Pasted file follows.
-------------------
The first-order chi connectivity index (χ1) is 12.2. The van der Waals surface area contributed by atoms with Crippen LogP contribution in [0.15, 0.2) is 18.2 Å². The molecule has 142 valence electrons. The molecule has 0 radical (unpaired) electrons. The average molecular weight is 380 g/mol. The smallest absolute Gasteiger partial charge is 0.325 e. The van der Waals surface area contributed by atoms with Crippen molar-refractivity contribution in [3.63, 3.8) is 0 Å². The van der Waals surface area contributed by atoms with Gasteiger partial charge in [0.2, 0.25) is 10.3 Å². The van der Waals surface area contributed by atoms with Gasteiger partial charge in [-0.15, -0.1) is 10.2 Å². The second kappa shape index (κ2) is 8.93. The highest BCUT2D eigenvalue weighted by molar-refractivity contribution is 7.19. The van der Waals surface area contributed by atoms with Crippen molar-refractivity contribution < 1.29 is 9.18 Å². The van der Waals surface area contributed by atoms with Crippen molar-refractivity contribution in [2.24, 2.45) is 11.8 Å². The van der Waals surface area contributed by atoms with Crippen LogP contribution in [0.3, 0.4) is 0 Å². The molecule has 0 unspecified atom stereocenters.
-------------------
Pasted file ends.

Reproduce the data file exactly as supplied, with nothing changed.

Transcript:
The first-order chi connectivity index (χ1) is 12.2. The van der Waals surface area contributed by atoms with Crippen LogP contribution in [0.15, 0.2) is 18.2 Å². The molecule has 142 valence electrons. The molecule has 0 radical (unpaired) electrons. The average molecular weight is 380 g/mol. The smallest absolute Gasteiger partial charge is 0.325 e. The van der Waals surface area contributed by atoms with Crippen molar-refractivity contribution in [3.63, 3.8) is 0 Å². The van der Waals surface area contributed by atoms with Gasteiger partial charge in [0.2, 0.25) is 10.3 Å². The van der Waals surface area contributed by atoms with Gasteiger partial charge in [-0.15, -0.1) is 10.2 Å². The second kappa shape index (κ2) is 8.93. The highest BCUT2D eigenvalue weighted by molar-refractivity contribution is 7.19. The van der Waals surface area contributed by atoms with Crippen molar-refractivity contribution < 1.29 is 9.18 Å². The van der Waals surface area contributed by atoms with Crippen molar-refractivity contribution in [2.24, 2.45) is 11.8 Å². The van der Waals surface area contributed by atoms with Crippen LogP contribution in [0.3, 0.4) is 0 Å². The molecule has 0 unspecified atom stereocenters.